Yes, as long as the decrease is on a prospective basis. Chris’ 2021 election of $1,000 means that $100 would be deducted from her pay each month (FSA deductions are taken on a 10 month basis). Therefore, Chris must request a change to her election no later than March 31, 2021, to cap her 2021 contribution at $300.

    Chris can decrease her election by completing an FSA Special Election form (HR-135a) and returning it to the Office of Benefit Services. Chris should complete the form requesting a $300 annual contribution, reflecting the total amount she wants to contribute in 2021. The change will be effective the first of the month following receipt of the form by the Office of Benefit Services. 

    Chris will have access to the $700 rollover funds and the $300 in 2021 for the entire calendar year.

  2. John forgot to enroll in the Health Care and Dependent Care FSA during Open Enrollment. Can he enroll now? 

    At this time, John cannot enroll in the FSA plan unless he has a qualifying event (changes must be requested within 30 days of the event). As with all legislative changes, additional guidance is expected to be issued over the next several weeks. Should the IRS issue guidance that expands the ability of employees to enroll in the FSA plan mid-year (without a qualifying event) this information will be communicated  to all employees.

  3. Terri did not enroll in a Health Care Flexible Spending Account (FSA) during Open Enrollment, because she had $550 to carryover from 2020 and she didn’t think she would need any funds in excess of her rollover. Terri has just learned that she needs to have dental work done which will have an out-of-pocket cost of about $1,200. Can Terri add money to her account?  

    Yes, Terri can complete an FSA Special Election form (HR-135a) o add funds to her Health Care FSA account. The election will be effective the first of the month following receipt of the form by the Office of Benefit Services. Because changes to FSA elections can be made only on a prospective (i.e., future dated basis) it is important to ensure election changes are submitted in advance of incurring the expense, as funds cannot be accessed for services performed prior to the effective date of the change in election.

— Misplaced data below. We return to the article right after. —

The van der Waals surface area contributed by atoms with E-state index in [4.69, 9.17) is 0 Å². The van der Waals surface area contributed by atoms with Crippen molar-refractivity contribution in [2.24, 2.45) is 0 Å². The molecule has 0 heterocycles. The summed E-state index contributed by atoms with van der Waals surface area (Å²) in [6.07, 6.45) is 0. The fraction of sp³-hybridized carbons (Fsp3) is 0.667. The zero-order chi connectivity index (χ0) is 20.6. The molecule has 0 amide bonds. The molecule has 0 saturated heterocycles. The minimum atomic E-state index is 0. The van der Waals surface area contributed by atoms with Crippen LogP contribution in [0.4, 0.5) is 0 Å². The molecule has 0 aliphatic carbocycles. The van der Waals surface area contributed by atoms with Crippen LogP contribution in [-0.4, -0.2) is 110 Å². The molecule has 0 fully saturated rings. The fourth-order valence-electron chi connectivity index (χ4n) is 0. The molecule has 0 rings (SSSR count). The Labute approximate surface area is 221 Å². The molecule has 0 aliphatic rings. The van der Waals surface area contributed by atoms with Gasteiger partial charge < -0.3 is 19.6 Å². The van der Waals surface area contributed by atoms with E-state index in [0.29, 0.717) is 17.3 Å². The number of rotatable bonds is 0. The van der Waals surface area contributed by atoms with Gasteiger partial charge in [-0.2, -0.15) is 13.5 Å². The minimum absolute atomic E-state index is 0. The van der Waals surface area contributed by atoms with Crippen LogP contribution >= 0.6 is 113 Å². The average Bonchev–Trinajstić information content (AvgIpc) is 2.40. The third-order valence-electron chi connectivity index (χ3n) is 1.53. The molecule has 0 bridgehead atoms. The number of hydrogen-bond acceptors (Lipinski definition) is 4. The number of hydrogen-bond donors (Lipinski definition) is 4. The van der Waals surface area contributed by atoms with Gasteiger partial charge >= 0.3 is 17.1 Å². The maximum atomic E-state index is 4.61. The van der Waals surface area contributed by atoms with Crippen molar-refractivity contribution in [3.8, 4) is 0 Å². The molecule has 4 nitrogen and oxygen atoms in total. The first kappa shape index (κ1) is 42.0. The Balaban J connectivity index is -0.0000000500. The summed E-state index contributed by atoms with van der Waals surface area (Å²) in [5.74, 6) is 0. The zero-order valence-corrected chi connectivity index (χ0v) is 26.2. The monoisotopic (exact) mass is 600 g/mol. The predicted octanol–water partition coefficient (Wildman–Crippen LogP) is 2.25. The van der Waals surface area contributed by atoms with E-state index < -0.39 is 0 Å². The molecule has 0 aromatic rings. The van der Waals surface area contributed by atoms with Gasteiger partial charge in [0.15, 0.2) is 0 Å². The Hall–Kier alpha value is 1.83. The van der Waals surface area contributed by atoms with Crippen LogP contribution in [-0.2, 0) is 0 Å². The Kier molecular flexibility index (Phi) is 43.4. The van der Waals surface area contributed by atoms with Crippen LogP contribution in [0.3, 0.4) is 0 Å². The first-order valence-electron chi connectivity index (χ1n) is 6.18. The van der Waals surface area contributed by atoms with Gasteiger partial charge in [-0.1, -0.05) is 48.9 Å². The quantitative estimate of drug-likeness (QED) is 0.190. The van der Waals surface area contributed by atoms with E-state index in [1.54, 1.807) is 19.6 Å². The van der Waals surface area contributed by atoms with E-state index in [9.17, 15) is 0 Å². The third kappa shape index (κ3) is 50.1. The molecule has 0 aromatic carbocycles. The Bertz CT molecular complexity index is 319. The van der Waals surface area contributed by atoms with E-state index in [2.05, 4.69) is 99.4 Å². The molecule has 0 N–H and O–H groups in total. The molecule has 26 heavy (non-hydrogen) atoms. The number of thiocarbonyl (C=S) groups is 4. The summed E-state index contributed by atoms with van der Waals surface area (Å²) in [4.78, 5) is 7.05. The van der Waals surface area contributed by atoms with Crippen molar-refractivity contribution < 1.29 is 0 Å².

4. Brianna has $2,000 left in her 2020 Dependent Care FSA due to her daycare provider being closed for most of last year. Is there anything that can be done so that she doesn’t forfeit those funds?

    Yes, under the recent allowable changes Brianna can rollover those funds for use in 2021 for her daycare expenses. If Brianna elected a Dependent Care FSA for 2021, she should review her election in light of the funds being rolled over. If the total of her 2020 rollover amount and  her current election is expected to exceed her daycare expenses for 2021, Brianna can request to reduce the election she made for 2021. However, as with the preceding examples, this change can only be made on a prospective basis. Careful planning for the requested effective date of any change is needed to ensure Brianna doesn’t have excess contributions for 2021. 

  5. Tom cancelled his participation in the dependent care FSA in March of 2020 because his daycare closed. He still has funds in his dependent care FSA account that he was not able to use in 2020. His daycare has now opened, can he use those funds to pay for daycare expenses in 2021?

    Yes, his remaining funds from 2020 will rollover to 2021, and he can use those funds to pay for daycare in 2021.